What if things we throw away could be put right in a block maker, and turned into bricks? That’s beginning to happen in multiple ways! From plastic bricks made of recycle waste to machines that crush boulders and rocks into liquid cement, and make bricks, there are great things on the horizon!
These blocks can be made in the same size as standard concrete blocks, though don’t have the same weight-bearing capabilities. The blocks do have good acoustic and thermal insulation properties, which ByFusion says makes them ideal for use in road projects or fill-in building frames.
Yusef Waghid ~ Our Universities Must Be Centers Of Open Debate For Africa To Make Political Progress
To understand what an African philosophy of education is and why it’s so important, consider the role that universities should play in any society.
Universities, no matter where they are, ought to be places where knowledge is internalized, questioned and considered. Such knowledge should respond to a university’s particular social, political and economic context. The pursuit of such knowledge happens in a quest for human development. What would a university be if its only purpose was to produce knowledge without considering its effects on a society and its people?
But it’s perhaps precisely this disjuncture—between what universities purport to do and what happens in society—that starts to explain why knowledge in Africa has become so misplaced. This has happened in several Arab and Muslim states, where some universities have seemingly become reluctant to encourage critical learning. Knowledge produced in such universities does not attend to public concerns, whether these are political, economic, social or cultural.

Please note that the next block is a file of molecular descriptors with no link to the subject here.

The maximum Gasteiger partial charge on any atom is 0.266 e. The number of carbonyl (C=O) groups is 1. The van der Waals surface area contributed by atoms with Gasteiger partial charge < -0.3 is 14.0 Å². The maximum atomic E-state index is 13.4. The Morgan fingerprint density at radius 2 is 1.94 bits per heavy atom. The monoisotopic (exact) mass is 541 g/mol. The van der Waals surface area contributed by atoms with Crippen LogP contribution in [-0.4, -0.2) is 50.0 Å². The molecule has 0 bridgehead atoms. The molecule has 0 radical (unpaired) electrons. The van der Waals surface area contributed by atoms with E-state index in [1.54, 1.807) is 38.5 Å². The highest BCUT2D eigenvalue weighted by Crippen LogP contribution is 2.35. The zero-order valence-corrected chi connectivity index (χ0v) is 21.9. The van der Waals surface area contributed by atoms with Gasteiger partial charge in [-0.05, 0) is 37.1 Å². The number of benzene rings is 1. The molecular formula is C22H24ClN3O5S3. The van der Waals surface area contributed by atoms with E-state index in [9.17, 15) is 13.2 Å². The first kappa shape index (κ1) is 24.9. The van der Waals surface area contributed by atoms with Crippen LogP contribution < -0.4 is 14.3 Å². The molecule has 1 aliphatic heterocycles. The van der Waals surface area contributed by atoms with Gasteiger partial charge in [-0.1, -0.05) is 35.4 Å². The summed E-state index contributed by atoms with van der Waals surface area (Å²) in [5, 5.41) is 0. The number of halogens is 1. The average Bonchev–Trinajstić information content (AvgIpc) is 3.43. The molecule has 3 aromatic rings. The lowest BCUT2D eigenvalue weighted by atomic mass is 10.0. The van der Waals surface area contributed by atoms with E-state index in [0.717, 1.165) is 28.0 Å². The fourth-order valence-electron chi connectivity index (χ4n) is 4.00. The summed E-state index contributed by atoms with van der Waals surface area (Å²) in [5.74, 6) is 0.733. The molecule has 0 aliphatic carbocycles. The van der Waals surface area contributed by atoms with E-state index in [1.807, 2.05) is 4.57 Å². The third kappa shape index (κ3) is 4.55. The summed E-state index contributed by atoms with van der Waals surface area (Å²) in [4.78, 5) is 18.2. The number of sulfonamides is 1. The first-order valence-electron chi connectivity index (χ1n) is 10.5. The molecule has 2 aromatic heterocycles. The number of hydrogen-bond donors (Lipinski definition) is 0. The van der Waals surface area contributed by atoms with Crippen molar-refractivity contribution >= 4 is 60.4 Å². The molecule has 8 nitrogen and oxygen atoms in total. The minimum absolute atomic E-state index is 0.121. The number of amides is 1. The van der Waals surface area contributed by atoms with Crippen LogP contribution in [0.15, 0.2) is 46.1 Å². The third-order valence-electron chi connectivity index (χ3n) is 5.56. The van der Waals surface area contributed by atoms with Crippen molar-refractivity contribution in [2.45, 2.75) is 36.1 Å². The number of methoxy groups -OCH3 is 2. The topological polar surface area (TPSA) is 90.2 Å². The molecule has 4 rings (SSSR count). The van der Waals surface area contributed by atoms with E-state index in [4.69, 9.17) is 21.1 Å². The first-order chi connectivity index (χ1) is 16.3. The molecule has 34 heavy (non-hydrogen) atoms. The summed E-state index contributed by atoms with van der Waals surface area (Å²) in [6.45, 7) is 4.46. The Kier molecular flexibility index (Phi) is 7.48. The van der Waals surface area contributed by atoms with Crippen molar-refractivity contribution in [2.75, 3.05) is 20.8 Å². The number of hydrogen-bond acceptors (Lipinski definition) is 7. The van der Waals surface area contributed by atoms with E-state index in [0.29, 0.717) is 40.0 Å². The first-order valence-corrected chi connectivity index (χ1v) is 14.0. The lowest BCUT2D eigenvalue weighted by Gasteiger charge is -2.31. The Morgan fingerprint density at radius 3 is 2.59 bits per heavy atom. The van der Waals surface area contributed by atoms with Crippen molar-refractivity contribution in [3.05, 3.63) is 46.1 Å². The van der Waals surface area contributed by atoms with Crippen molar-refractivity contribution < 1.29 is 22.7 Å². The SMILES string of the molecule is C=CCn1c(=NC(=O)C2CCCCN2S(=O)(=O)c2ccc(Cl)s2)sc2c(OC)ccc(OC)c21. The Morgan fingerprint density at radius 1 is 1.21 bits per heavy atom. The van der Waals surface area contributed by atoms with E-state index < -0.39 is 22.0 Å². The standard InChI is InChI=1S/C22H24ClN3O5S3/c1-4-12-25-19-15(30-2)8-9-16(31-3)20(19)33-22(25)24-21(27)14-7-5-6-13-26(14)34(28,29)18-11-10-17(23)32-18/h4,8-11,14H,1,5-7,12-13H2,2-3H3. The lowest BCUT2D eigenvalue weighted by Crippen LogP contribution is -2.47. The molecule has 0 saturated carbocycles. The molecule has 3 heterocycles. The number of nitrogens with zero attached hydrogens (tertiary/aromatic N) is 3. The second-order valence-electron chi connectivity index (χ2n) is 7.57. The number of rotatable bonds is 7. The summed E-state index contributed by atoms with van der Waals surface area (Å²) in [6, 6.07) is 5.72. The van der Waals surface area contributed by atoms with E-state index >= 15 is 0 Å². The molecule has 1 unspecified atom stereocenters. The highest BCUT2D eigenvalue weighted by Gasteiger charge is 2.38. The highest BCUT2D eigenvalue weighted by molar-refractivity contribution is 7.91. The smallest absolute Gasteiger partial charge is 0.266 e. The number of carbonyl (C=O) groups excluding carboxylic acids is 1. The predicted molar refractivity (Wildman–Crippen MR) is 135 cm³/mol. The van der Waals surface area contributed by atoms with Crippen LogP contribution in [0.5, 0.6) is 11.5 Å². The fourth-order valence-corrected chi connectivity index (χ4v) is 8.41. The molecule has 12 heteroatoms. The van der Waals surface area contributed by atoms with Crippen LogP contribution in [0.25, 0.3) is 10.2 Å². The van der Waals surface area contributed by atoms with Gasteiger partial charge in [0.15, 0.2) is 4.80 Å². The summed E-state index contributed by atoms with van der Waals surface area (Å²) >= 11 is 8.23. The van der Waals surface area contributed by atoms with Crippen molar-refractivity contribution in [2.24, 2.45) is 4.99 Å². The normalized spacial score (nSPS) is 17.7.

Native Politics in Broadcast Media and Film | Native Peoples, Native Politics || Radcliffe Institute
Over the past few years, these deceptively simple questions have been beset with controversy. Librarians at some of the world’s wealthiest institutions have announced that they can no longer afford to purchase the materials their researchers need. Leading academics have organised boycotts, petitions and mass resignations to protest the combination of prohibitively high prices and profit margins that rival those of the big oil, pharmaceutical and technology firms. A recent paper found that just five multinational publishing conglomerates accounted for 50% of all papers published in 2013.
It may seem like an administrative afterthought, but the issue of how research is communicated in society raises questions that cut to the heart of what academics do, and what academia is about. The scale of the entanglement between academic research and big publishers may well lead us to ask: who is serving whom? Does our scholarly communication system put the needs of researchers first? Or does it prioritise the uninterrupted profitability of a handful of publishers?